Medical Databases

Hospitals, physician offices, clinics, and other healthcare organizations employ DBAs to store and monitor sensitive patient information. Coding standards, quality assurance policies and procedures, and automation solutions are some of the many data that healthcare entities require to be accurate and accessible to users within the healthcare system.


Government Databases

Government at all levels requires DBAs who can work closely with the business unit staff. From the local level to the federal level, government manages sensitive public data, billing information, and collections. These entities need specialized assistance in building and maintaining secure databases.


IT Companies

Information technology companies need talented Database Administrators to create and design websites and develop proprietary software for their clients. Offering IT management services to private and public companies, DBAs working for IT companies have the potential to learn varied aspects of Business Management and company policies regarding database security and administration.


Data Warehouses

Data Warehouse Administrators ensure that organizations as varied as education to financial institutions to government entities can pool their independent data from sources such as human resources, banking accounts, and accounting systems. Once sourced, the DBA can manipulate the information to help analysts find and investigate hidden trends.


Marketing Databases

Database Marketing is a type of direct marketing utilizing customer databases to generate targeted lists to direct marketers. Creating specific lists, for instance customers who have purchased similar products and might be interested in new promotions, help marketers reach the customers who might be more likely to purchase their product. Once created, these databases allow businesses to contact their customers with relevant communication.


What Degree Do You Need to Become a Database Administrator? What Do They Study?

Database Administrator Careers

While not required, most Database Administrators start out with a bachelor’s degree in a Computer Information Systems, Computer Science, Database Administration, or related field of study. Today’s employers are increasingly demanding a degree specific to Information Technology and Security.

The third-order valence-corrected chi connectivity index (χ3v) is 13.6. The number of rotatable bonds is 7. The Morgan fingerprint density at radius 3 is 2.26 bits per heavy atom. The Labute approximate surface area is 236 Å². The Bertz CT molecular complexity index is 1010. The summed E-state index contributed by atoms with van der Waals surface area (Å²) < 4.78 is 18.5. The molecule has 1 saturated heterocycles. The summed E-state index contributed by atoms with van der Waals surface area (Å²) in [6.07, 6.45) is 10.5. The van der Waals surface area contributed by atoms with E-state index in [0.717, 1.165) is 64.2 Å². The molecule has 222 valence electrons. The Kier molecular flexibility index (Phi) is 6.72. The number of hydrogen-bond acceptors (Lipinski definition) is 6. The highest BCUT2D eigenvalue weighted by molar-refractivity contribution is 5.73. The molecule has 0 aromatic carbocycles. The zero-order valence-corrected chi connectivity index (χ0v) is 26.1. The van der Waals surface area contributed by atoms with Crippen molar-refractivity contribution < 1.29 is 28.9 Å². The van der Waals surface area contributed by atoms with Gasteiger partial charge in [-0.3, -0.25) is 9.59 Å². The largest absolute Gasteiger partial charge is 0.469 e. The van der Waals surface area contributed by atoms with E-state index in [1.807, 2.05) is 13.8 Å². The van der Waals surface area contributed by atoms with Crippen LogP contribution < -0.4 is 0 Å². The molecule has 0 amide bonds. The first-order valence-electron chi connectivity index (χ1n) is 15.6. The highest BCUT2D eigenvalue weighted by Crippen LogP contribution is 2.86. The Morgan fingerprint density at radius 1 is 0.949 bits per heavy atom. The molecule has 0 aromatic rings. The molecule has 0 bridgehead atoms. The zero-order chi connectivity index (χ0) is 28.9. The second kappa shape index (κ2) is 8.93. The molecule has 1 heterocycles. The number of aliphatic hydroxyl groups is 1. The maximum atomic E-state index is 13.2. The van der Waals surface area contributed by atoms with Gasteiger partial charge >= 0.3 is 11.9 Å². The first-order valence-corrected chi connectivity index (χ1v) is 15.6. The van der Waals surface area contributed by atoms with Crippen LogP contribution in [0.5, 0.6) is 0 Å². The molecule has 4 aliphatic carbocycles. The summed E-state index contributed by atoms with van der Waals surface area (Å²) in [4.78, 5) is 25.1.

DBAs must master a variety of technologies beyond databases. Having a broad background of success in different technologies helps any applicant stand out. Specific certifications with large database vendors is helpful, too. Vendors like Microsoft, IBM, and Oracle offer certification programs.

Many employers are looking for Master of Business Administration, or MBA, graduates. MBAs are well-versed in key business domains such as Accounting, Management, and Marketing. They are often adept at communications with both technical and non-technical employees. Management Information Systems and Database Administration are two popular concentrations for MBAs.


How Much Money Does a Database Administrator Earn?

People with Database Administrator jobs can earn around $84,000 per year. Those specialized in software vendors such as Microsoft, SQL Server, and Oracle can start at about $97,000 per year with senior administrators in those specialties earning an annual salary of approximately $110,000.

Additionally, DBAs in the field of Computer Systems and Design earn around $96,000 per year, while those specializing in Company Management earn about $92,000.

As with most positions in the growing field of Database Administration, actual annual salary varies, depending on location, experience, and size of organization.